The Risk-Monger

Archives for GMOs

This is the second part of yesterday’s blog. After reading a pro-organic campaigner come up with 10 rather weak reasons to feed your family organic, I challenged myself to do the same for why you should not, and within minutes, found myself with almost 20. Here are the second ten – you do not need to accept all, but if you accept more than three, then you should not consider yourself as pro-organic.

Posted by David Zaruk

After reading a pro-organic campaigner come up with 10 rather weak reasons to feed your family organic, I challenged myself to do the same for why you should not, and within minutes, found myself with almost 20. Here are the first ten – you do not need to accept all, but if you accept more than three, then you should not consider yourself as pro-organic.

Posted by David Zaruk

The organic lobby’s war on science and biotech follows a Neo-McCarthyist path of intimidation and propaganda. It is a dark day for research when individual liberties are sacrificed for a political argument.

Posted by David Zaruk

The Great Plague of London showed the precautionary principle at its worst when they killed the cats. Today environmental zealots seem to find delight in “drowning kittens”.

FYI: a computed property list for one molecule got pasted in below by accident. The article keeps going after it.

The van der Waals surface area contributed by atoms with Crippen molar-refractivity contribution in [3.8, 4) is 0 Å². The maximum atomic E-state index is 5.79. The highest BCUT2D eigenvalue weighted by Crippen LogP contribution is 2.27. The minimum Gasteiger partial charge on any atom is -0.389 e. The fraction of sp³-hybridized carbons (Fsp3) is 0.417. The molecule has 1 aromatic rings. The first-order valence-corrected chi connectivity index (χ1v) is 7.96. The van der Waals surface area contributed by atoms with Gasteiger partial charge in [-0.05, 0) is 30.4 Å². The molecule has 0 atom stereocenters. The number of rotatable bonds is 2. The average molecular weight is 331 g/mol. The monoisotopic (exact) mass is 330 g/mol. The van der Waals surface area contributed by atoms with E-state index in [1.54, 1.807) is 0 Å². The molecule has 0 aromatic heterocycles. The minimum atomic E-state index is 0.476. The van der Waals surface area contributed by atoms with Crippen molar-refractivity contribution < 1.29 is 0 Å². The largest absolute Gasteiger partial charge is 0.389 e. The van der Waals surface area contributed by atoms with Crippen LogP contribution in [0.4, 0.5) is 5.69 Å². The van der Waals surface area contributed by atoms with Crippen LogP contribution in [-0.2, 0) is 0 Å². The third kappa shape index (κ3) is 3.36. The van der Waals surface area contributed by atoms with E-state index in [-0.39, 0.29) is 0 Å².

Posted by David Zaruk

A recent BBC Panorama report shows the evident lack of science in Greenpeace’s position on GMOs. Former head of Greenpeace UK calls their position “morally unacceptable”. Kumi Naidoo needs to show leadership and accept the science on GMOs.

Posted by David Zaruk

Precaution as a policy tool has been manipulated to meet activist agendas. On climate and GMOs, we see two different, contradictory perceptions of precaution applied. How can activists deal with this contradiction?

Posted by David Zaruk

Not all scientists follow standard practices or operate according to agreed upon codes of conduct. Some are motivated by other ambitions. How can we determine who a credible scientist is? Is the science proposed by politically motivated and very vocal activists the best available evidence? Without a chief scientific adviser, how do we know?

Posted by David Zaruk

Bjørn Lomborg shows how environmental activist groups like Greenpeace have held up trials on Golden Rice for twelve years for no good reason, arguing they should be held in part responsible for the loss of around eight million lives in that time from vitamin A deficiency. The Risk-Monger has a problem with a basic premise underlying Lomborg’s conclusion: that to blame NGO activists, you would have to assume that these campaigners are in some way responsible for their actions.

Posted by David Zaruk